The ‘Today’ co-host reflects on growing up with an alcoholic, bonding with his dad, and fatherhood in his memoir.
If you purchase an independently reviewed product or service through a link on our website, we may receive an affiliate commission.
Craig Melvin is calling his new memoir, Pops: Learning to be a Son and a Father, a “long love letter” to his dad Lawrence. But that doesn’t mean the 42-year-old Today co-host didn’t feel “extraordinarily nervous” penning the book, which reflects on their previously difficult relationship.
Not only did the father-of-two write about Lawrence’s battle with alcohol and gambling, he also interviewed his (now sober) dad for the project. “I think I became less nervous as I was writing the book and as I was talking to my father, because he was very honest and candid and raw,” Craig tells HollywoodLife. “[Had he not been] I probably would have been a bit more apprehensive…
“I couldn’t have written this book five years ago. My father would not have seen the value in it. He was still very much in the throes of his addiction. And I just don’t think I was in the place personally where I would have been able to get through it. But I do think having the time over the past year and some change really helped because I was able to come down here in my basement where I am right now and do the interviews and take an hour or two and hammer out a few lines.”
Being a father is something that Craig thinks about a lot. It’s not just because he and his wife Lindsay Czarniak, 43, are raising two children – son, Delano, 7, and daughter, Sybil, 4. And it’s not just because he and his own father have gotten closer since Lawrence (aka Pops) got sober in 2018.
As Today viewers will know, the newsman regularly interviews different types of fathers for his Dad’s Got This! segment. They range from prisoners who have to bond with their children behind bars to Mormon dads who risk being ostracized for supporting their LGBTQ+ kids. Throughout his reporting he has discovered that these men all share one common thread.
“You get to a point where you realize we’re all feeling the same way,” says Craig who also hosts a daily show on MSNBC. “We’re all feeling inadequate in different ways. We’re all sacrificing something and, if you don’t feel that way, then I don’t think you’re doing it right.”
While Craig feels that Pops wasn’t present enough in his life because of his addictions, he worries that his kids’ charmed life may work against them. “My kids’ biggest worry most days is what kind of Greek yogurt is in the fridge,” he says. “There’s no struggle. And you might think, oh well, that makes it easier. After doing it for a few years, I’m starting to wonder whether it makes it more challenging, because rearing children who aren’t resilient, who haven’t had to climb a mountain, I think it makes it a little tougher potentially for them later in life. So, we’ve become cognizant of that.”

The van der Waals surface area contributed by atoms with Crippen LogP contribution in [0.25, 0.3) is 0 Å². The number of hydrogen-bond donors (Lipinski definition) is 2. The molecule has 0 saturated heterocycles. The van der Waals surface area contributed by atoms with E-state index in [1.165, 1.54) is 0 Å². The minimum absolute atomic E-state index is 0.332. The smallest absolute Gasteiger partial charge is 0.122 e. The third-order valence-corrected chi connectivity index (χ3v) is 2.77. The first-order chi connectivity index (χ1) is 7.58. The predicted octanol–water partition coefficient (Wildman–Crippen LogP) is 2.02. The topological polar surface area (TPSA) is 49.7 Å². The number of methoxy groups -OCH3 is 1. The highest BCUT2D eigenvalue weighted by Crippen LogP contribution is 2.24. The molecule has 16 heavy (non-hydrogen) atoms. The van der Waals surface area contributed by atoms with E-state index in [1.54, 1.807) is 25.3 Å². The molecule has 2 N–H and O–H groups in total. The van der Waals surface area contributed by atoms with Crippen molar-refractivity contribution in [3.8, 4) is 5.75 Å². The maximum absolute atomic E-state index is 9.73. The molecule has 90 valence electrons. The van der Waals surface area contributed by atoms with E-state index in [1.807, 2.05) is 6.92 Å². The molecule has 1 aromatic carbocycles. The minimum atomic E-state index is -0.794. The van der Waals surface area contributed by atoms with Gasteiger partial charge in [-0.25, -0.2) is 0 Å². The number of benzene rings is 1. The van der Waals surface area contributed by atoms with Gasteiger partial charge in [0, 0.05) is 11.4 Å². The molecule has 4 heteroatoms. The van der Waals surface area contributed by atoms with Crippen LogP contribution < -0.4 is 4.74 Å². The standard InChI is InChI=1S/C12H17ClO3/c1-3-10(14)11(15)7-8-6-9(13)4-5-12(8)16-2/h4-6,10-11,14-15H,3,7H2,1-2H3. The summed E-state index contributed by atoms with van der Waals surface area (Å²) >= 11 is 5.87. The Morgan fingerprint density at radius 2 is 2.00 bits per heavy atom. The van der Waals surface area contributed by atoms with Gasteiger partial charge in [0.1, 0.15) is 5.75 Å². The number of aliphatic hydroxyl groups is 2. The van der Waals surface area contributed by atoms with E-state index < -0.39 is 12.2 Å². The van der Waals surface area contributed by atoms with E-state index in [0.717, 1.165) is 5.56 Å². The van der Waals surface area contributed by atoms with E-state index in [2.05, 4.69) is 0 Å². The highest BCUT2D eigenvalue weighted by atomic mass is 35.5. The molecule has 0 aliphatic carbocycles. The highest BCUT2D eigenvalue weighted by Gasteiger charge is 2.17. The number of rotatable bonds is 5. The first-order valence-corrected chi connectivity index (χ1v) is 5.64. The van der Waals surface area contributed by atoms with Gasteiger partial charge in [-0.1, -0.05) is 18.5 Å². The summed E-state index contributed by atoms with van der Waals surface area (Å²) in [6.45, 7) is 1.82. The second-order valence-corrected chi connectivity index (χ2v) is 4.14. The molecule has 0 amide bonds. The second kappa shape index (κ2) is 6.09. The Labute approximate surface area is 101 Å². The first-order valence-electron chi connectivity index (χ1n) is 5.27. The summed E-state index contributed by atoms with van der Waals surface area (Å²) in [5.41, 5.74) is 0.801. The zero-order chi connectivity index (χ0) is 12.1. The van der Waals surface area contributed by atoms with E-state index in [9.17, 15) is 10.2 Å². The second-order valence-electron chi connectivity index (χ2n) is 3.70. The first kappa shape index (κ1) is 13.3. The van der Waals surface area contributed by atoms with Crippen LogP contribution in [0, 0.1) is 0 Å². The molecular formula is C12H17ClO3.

At some point, however, Craig knows he’ll have to talk to his biracial kids about race and racism, and to his son in particular about being a Black man in America.
“I think you have to,” Craig says about having the talk well known to African-American parents long before the death of George Floyd made the killing of unarmed Black men a white-hot mainstream issue. “I don’t care how post-racial they might think that this country is, or our society is by then, the reality is he is going to live in a country that views him as Black.
“And at some point he’s going to go from being that cute kid with great hair to, for some, a threat. And he needs to be aware of that and understand that’s not on him; that that shouldn’t be his burden to bear. That’s on folks who look at someone and who still make assumptions about who they are and who they should be and where they should live, the jobs they should have.”
In the face of prejudice, Craig wants to raise children who are “comfortable in their own skin.” “But I don’t want race to define them,” he says.
As for his own recent heart-to-heart with his dad, it produced a book that comes out just in time for Father’s Day. Thankfully, despite Craig’s nerves, Pops is pleased with the warts and all memoir.
“In fact, I think the nervousness subsided only entirely when I let my father read it first, because it was important to me that he sign off on it, so to speak,” the South Carolina native says. “And he did. No changes. I think what he said was, ‘Yeah, yeah. It’s all there. You got it all.’”
Pops: Learning to be a Son and a Father (published by William Morrow) is out now.